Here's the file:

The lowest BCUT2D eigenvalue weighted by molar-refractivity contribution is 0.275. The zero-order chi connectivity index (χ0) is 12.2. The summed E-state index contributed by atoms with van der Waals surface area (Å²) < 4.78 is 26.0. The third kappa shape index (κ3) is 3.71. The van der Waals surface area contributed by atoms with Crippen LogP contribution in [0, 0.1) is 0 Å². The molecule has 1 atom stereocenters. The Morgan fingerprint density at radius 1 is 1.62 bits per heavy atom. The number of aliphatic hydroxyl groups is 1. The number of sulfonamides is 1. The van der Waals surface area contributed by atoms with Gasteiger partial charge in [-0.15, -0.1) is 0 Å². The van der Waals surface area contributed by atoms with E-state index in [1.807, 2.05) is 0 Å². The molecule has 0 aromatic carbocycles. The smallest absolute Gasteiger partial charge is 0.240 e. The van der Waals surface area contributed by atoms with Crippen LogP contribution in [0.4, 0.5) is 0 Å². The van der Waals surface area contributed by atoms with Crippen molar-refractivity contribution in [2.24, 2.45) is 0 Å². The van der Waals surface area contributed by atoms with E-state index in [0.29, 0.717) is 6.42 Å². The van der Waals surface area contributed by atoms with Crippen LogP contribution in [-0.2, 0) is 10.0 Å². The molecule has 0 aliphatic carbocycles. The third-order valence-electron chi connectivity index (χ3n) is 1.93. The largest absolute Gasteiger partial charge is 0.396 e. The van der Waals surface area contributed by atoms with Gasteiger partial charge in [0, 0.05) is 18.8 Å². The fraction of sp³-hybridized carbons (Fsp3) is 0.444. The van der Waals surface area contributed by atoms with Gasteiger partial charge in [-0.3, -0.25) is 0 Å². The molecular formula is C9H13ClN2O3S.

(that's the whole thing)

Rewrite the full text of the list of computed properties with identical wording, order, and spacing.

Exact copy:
The lowest BCUT2D eigenvalue weighted by molar-refractivity contribution is 0.275. The zero-order chi connectivity index (χ0) is 12.2. The summed E-state index contributed by atoms with van der Waals surface area (Å²) < 4.78 is 26.0. The third kappa shape index (κ3) is 3.71. The van der Waals surface area contributed by atoms with Crippen LogP contribution in [0, 0.1) is 0 Å². The molecule has 1 atom stereocenters. The Morgan fingerprint density at radius 1 is 1.62 bits per heavy atom. The number of aliphatic hydroxyl groups is 1. The number of sulfonamides is 1. The van der Waals surface area contributed by atoms with Gasteiger partial charge in [-0.15, -0.1) is 0 Å². The van der Waals surface area contributed by atoms with E-state index in [1.807, 2.05) is 0 Å². The molecule has 0 aromatic carbocycles. The smallest absolute Gasteiger partial charge is 0.240 e. The van der Waals surface area contributed by atoms with Crippen LogP contribution in [0.4, 0.5) is 0 Å². The van der Waals surface area contributed by atoms with Crippen molar-refractivity contribution in [2.24, 2.45) is 0 Å². The van der Waals surface area contributed by atoms with E-state index in [0.29, 0.717) is 6.42 Å². The van der Waals surface area contributed by atoms with Crippen LogP contribution in [-0.2, 0) is 10.0 Å². The molecule has 0 aliphatic carbocycles. The third-order valence-electron chi connectivity index (χ3n) is 1.93. The largest absolute Gasteiger partial charge is 0.396 e. The van der Waals surface area contributed by atoms with Gasteiger partial charge in [0, 0.05) is 18.8 Å². The fraction of sp³-hybridized carbons (Fsp3) is 0.444. The van der Waals surface area contributed by atoms with Gasteiger partial charge in [-0.3, -0.25) is 0 Å². The molecular formula is C9H13ClN2O3S.